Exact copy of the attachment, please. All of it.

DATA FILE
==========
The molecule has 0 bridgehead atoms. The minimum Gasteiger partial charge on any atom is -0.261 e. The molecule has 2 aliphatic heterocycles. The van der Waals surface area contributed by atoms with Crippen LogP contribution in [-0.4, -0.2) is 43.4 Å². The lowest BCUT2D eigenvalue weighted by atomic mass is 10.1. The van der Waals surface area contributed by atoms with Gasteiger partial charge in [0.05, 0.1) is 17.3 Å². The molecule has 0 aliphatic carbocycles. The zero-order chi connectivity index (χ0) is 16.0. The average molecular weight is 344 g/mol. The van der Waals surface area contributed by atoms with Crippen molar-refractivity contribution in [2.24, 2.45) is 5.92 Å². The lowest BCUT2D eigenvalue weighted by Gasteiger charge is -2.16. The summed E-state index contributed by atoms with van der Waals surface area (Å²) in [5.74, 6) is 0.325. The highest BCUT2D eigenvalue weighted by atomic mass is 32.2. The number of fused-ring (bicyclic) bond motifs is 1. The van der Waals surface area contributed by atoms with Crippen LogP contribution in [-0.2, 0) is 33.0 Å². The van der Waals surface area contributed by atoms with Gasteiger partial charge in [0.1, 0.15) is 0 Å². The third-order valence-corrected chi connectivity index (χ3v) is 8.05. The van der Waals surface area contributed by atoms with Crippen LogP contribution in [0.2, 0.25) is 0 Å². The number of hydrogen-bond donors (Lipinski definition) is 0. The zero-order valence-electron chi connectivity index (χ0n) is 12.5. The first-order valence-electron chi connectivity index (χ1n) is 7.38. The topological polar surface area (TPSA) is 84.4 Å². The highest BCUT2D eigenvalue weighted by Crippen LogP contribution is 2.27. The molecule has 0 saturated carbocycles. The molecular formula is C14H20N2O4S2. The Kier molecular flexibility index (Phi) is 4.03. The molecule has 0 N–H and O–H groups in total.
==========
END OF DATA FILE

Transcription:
The molecule has 0 bridgehead atoms. The minimum Gasteiger partial charge on any atom is -0.261 e. The molecule has 2 aliphatic heterocycles. The van der Waals surface area contributed by atoms with Crippen LogP contribution in [-0.4, -0.2) is 43.4 Å². The lowest BCUT2D eigenvalue weighted by atomic mass is 10.1. The van der Waals surface area contributed by atoms with Gasteiger partial charge in [0.05, 0.1) is 17.3 Å². The molecule has 0 aliphatic carbocycles. The zero-order chi connectivity index (χ0) is 16.0. The average molecular weight is 344 g/mol. The van der Waals surface area contributed by atoms with Crippen molar-refractivity contribution in [2.24, 2.45) is 5.92 Å². The lowest BCUT2D eigenvalue weighted by Gasteiger charge is -2.16. The summed E-state index contributed by atoms with van der Waals surface area (Å²) in [5.74, 6) is 0.325. The highest BCUT2D eigenvalue weighted by atomic mass is 32.2. The number of fused-ring (bicyclic) bond motifs is 1. The van der Waals surface area contributed by atoms with Crippen LogP contribution in [-0.2, 0) is 33.0 Å². The van der Waals surface area contributed by atoms with Gasteiger partial charge in [0.1, 0.15) is 0 Å². The third-order valence-corrected chi connectivity index (χ3v) is 8.05. The van der Waals surface area contributed by atoms with Crippen LogP contribution in [0.2, 0.25) is 0 Å². The number of hydrogen-bond donors (Lipinski definition) is 0. The zero-order valence-electron chi connectivity index (χ0n) is 12.5. The first-order valence-electron chi connectivity index (χ1n) is 7.38. The topological polar surface area (TPSA) is 84.4 Å². The highest BCUT2D eigenvalue weighted by Crippen LogP contribution is 2.27. The molecule has 0 saturated carbocycles. The molecular formula is C14H20N2O4S2. The Kier molecular flexibility index (Phi) is 4.03. The molecule has 0 N–H and O–H groups in total.